To be clear, I’m not celebrating this development. I don’t want to see Israel become a backwater, a dysfunctional state. In fact, I’d prefer to see Israel as a thriving, vibrant multi-cultural oasis with opportunities for all and welcoming to all. But I must describe what I see, not what I wished I’d see. That’s the difference between me and liberal Zionists. They see what they think is there or what should be there. Not what is.

August 13, 2014

Qatar, Hamas and the Islamic State (IS): in defense of dialectics

Qatar: the heart of darkness?

Yesterday I received email from a Bard College graduate:

Could this be Gaza and the West Bank under Hamas?

https://news.vice.com/video/the-islamic-state-part-3

The Vice article was about IS brutality. So the implication was that Hamas constituted the same kind of threat as IS. Now it should be said that the Old Bardian, as we like to refer to ourselves, votes Democrat and oscillates wildly between support for Palestinian rights and fear of Hamas.

But he does raise an interesting question. If Qatar and Turkey are behind both Hamas and IS, at least according to some pundits, how can you not oppose both? Indeed, if your methodology is based on formal logic, that is a foregone conclusion. Since Seymour Hersh is the source for many of the Qatar and company as an orchestrator of jihadist terror in the Middle East reports, it is worth reminding ourselves of his latest LRB article:

The full extent of US co-operation with Turkey, Saudi Arabia and Qatar in assisting the rebel opposition in Syria has yet to come to light. The Obama administration has never publicly admitted to its role in creating what the CIA calls a ‘rat line’, a back channel highway into Syria. The rat line, authorised in early 2012, was used to funnel weapons and ammunition from Libya via southern Turkey and across the Syrian border to the opposition. Many of those in Syria who ultimately received the weapons were jihadists, some of them affiliated with al-Qaida.

Now it should be said that the evil trio has been reduced to an evil duo ever since Saudi Arabia ended up on the side of the angels against IS. According to Business Insider, Saudi Arabia has asked Egypt and Pakistan to help patrol its borders against incursions from IS. The article cited The London Times: “The kingdom is calling in favors from Egypt and Pakistan. No one is certain what ISIS has planned, but it’s clear a group like this will target Mecca if it can. We expect them to run out of steam, but no one is taking any chances.” Adding to the abject failure of reality to live up to “anti-imperialist” projections, Saudi Arabia never had much use for Hamas. Along with Egypt and Jordan, it is the strongest supporter of IDF terror in Gaza next to AIPAC and Mayor Bill de Blasio.

It is not precluded that Qatar will also call upon Egypt and Pakistan for military assistance if ISIS is still around 9 years from now. Its deranged leader has warned FIFA that it would attack the 2022 World Cup games because soccer was “a deviation from Islam.”

Even more confusing is the newly announced pact between Iran and “the Great Satan” over the naming of a new prime minister in Iraq, who will be more effective against the IS threat. Enjoying a military embarrassment of riches, Iraq’s skies are now dotted with drones from the two nations only six months ago described by a thousand “anti-imperialist” websites as mortal enemies.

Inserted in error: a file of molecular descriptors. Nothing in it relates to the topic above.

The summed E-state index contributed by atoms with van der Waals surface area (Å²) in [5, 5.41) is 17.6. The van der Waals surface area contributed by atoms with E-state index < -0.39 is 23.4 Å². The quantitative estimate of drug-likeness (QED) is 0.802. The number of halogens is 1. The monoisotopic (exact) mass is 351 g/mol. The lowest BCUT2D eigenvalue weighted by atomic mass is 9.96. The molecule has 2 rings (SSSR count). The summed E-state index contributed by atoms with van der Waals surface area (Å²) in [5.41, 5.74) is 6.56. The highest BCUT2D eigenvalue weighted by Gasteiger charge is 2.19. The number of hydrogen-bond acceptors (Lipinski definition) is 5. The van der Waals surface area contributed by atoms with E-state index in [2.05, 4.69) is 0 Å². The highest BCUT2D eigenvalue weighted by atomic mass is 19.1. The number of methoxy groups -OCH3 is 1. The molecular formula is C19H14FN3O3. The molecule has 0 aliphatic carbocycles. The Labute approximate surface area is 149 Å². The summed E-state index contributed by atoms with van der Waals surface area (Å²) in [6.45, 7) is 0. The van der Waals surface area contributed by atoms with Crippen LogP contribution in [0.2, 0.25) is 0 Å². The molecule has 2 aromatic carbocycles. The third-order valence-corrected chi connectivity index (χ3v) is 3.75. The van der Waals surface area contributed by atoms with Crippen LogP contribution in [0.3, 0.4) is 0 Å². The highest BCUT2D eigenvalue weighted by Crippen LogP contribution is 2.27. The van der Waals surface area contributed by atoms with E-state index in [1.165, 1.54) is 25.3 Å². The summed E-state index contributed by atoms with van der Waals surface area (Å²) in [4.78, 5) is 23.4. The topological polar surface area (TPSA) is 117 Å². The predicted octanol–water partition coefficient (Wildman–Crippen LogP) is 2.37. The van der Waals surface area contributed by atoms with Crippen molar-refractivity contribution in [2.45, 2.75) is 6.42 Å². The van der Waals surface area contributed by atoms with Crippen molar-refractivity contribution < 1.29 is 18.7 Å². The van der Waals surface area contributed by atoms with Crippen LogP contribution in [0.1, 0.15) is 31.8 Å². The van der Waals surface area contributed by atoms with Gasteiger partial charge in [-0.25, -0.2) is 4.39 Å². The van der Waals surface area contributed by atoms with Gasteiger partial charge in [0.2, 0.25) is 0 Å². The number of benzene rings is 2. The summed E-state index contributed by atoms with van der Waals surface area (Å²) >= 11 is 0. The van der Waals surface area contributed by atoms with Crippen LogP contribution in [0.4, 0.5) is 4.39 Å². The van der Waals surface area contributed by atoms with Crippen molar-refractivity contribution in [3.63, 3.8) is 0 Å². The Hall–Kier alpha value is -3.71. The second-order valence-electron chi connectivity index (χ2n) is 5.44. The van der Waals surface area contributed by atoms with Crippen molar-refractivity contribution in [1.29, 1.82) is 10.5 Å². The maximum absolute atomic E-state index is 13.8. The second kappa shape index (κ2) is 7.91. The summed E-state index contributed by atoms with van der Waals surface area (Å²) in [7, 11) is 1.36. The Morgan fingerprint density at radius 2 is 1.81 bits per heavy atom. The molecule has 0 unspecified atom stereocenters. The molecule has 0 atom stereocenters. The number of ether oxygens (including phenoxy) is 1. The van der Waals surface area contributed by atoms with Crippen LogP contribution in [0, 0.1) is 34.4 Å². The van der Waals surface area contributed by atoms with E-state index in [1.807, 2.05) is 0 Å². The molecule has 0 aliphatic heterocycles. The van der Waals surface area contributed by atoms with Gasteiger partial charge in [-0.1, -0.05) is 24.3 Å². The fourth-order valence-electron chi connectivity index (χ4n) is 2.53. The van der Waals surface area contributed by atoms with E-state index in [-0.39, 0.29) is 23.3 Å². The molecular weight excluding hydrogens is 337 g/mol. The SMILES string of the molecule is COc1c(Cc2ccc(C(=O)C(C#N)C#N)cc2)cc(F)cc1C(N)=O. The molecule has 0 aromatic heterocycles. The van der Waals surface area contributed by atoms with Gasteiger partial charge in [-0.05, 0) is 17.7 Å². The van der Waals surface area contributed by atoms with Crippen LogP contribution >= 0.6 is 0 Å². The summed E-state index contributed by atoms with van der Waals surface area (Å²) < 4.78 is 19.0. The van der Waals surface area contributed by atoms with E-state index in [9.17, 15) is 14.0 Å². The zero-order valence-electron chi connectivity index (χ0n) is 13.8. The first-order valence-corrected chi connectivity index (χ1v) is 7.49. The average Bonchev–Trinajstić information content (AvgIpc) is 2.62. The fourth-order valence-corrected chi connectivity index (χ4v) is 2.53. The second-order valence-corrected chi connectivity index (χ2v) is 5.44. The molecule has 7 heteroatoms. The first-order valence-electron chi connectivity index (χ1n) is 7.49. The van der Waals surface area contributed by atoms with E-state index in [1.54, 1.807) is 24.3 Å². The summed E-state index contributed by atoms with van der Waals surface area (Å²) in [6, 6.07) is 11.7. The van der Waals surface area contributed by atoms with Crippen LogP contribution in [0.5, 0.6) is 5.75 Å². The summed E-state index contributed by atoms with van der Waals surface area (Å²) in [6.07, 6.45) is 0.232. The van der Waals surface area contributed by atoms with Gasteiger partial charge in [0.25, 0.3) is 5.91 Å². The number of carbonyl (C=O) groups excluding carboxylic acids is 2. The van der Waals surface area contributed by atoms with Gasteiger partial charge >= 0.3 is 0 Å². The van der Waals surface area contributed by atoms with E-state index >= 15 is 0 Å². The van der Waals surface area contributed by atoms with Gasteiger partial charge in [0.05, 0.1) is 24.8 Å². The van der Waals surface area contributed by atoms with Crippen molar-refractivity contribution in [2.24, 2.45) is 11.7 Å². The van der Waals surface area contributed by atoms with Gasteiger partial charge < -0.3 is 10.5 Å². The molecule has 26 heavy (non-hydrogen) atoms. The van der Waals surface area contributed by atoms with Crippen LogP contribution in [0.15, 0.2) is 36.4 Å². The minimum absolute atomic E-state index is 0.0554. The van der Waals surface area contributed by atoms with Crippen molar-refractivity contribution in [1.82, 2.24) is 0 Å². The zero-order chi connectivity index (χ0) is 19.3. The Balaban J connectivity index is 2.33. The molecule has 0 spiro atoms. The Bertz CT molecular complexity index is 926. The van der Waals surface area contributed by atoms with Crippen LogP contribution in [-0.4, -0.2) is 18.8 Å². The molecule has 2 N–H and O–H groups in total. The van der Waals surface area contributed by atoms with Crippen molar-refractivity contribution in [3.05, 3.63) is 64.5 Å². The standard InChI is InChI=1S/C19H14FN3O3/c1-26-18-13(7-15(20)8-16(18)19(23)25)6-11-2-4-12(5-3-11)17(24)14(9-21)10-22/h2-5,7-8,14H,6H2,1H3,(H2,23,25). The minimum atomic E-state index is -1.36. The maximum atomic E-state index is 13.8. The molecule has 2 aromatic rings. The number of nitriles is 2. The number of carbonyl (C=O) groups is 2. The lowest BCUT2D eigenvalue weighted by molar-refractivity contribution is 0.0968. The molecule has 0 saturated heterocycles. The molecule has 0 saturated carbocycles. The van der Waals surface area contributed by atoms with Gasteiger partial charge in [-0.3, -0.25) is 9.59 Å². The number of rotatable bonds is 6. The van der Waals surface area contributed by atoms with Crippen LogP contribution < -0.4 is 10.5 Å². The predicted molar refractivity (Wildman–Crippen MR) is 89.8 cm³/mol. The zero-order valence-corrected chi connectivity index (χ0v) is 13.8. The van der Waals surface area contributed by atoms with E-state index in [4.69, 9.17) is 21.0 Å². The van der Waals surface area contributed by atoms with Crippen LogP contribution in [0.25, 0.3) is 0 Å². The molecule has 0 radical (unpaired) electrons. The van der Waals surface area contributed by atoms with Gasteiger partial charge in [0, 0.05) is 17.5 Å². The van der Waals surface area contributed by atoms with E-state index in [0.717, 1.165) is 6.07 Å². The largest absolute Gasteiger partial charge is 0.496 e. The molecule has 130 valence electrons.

If Qatar is an archfiend threatening secular values and benign “national development” in Syria through its proxy war, what do we make of its willingness to back Hamas? Does that conform to “anti-imperialist” guidelines or are we dealing with a profound formal logic problem equal in its complexity to the Poincaré conjecture?

The evil duo—Qatar and Turkey—are not only the targets of daily Orwellian two minutes of hate organized by the “anti-imperialist” left but also Israel’s increasingly fascist state as the Times of Israel reported:

Qatar’s recently attempted to transfer funds for the salaries of Hamas civil servants in Gaza, following the formation of a Palestinian unity government, but was blocked by the United States, which pressured the Arab Bank not to process them. But former national security adviser Maj. Gen. (res) Yaakov Amidror told The Times of Israel that the emirate’s funding for the organization’s terror apparatus, including tunnel diggers and rocket launchers, has continued unabated.

“Hamas currently has two ‘true friends’ in the world: Qatar and Turkey,” Amidror said. The small Gulf state is currently Hamas’s closest ally in the Arab world, after the movement’s relations with Egypt soured following the ouster of Muslim Brotherhood president Mohammed Morsi in June 2013. Qatar, which has invested hundreds of millions of dollars in reconstruction and infrastructure projects in Gaza, is also home to the movement’s political leader Khaled Mashaal in Doha.

This is not to speak of Qatar’s role in funding al-Jazeera, the sole source of pro-Palestinian television coverage as well as some very good reporting on domestic and international news. Just go to their website and you fill find a hard-hitting article on Ferguson, Missouri that points out that “in 2013 nearly 90 percent of vehicles pulled over by Ferguson police were driven by African-Americans. The arrest rate was of those drivers was more than 10%, nearly double that of white drivers who were pulled over.” But if you evaluate Qatar solely based on which side it supports in Syria, then you will be forced to treat it as a mortal enemy as MRZine did.

Turkey’s Prime Minister, of course, is everybody’s favorite villain with his suppression of the Gezi park rebellion and his allowing jihadists to infiltrate Syria, not to speak of his corruption and attacks on journalism, either print or electronic.